Explosion rocks Phoenix gas station


by Jason Volentine

Bio | Email | Follow: @jasonvolentine


Posted on November 8, 2012 at 6:44 AM

Updated Monday, Nov 12 at 3:37 PM

Map: 19th Ave. & Rose Garden

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PHOENIX -- An explosion rocked a north Phoenix gas station, sending a hot air balloon pilot to the hospital Wednesday. The fireball went up just before 11 a.m. at 19th Avenue and Rose Garden Lane north of Loop 101.

According to the Phoenix Fire Department, a man was using a 2,000-gallon propane tank to fill several smaller tanks when something caught fire. Moments later, the smaller tanks started exploding.

“Just a big, deep rumble,” said Rick Peltier, describing the explosion he witnessed from the nearby business where he works. “You could feel the heat of the explosion.”

Peltier said people scrambled away from the gas station as the fire started. 

“Probably 100-foot flames going up in the air,” Peltier said, painting a picture of the first explosion. “Probably another 30 seconds to a minute after that, another [explosion] probably went another 50 feet above [the first].  It was quite a bang.”

Across the street, others said they felt it, too.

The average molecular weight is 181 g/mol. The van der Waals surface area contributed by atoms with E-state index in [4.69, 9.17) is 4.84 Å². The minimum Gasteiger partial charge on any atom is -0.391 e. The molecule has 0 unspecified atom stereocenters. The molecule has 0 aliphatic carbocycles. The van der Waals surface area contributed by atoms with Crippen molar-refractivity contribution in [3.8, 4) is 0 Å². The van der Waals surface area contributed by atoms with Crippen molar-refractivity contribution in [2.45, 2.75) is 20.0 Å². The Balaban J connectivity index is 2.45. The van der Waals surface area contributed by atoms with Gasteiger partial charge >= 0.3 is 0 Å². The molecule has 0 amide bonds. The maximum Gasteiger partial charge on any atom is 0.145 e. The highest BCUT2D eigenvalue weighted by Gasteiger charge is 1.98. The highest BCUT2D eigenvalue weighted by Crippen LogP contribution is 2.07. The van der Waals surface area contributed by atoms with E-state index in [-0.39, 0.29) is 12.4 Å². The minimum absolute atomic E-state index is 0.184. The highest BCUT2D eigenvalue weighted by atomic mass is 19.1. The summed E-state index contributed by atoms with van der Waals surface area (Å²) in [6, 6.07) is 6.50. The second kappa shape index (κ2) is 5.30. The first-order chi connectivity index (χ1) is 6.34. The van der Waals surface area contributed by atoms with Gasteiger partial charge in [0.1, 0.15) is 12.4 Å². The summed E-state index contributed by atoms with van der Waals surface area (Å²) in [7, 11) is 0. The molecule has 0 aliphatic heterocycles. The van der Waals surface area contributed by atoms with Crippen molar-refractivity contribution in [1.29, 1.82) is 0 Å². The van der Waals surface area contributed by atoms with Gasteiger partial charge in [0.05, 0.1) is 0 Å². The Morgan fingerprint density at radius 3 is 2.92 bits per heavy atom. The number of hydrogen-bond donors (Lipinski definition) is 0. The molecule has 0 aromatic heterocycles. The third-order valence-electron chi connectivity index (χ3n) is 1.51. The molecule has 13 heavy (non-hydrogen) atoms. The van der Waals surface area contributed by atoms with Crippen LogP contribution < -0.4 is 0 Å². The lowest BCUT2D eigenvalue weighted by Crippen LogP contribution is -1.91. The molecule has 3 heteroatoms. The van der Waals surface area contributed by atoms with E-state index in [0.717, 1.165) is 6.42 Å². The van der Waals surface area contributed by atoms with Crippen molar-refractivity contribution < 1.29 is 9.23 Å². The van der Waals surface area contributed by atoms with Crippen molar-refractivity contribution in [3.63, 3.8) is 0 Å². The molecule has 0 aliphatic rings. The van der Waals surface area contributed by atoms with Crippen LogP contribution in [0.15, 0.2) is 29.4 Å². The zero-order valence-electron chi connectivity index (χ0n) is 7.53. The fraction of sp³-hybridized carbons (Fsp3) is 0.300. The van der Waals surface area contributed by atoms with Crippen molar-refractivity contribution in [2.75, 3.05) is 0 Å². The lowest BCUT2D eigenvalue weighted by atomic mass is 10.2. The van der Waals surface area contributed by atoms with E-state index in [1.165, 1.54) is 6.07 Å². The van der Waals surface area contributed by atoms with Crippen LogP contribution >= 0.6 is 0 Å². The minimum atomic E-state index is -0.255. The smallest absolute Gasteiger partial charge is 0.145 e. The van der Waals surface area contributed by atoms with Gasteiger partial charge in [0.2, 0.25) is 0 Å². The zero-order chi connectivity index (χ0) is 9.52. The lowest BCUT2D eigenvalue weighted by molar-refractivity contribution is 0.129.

“It rattled the windows,” Jessica Doss said.

That rattling caused Doss and her coworkers to jump up from their desks to see what had happened.

“It was no joke,” she said.  “We could feel the heat and explosion from across the street.”

Phoenix fire officials said a man was refilling several hot air balloon propane tanks in a trailer when a fire somehow started. That fire ignited the propane tanks, which then started blowing up.

Fire crews haven’t decided exactly what set the tanks ablaze but said it’s possible that excess propane bled off from the filling hose and caught a spark from a wire or even static electricity.

Either way, it’s a good thing the larger, 2,000-gallon filling tank didn’t go up.  If it had, there would have been a much bigger boom that could have possibly killed someone.

Emergency crews took a 40-year-old man to the hospital with serious burns. However, Peltier said the man was walking around and was able to climb into the ambulance under his own power.  He was later released.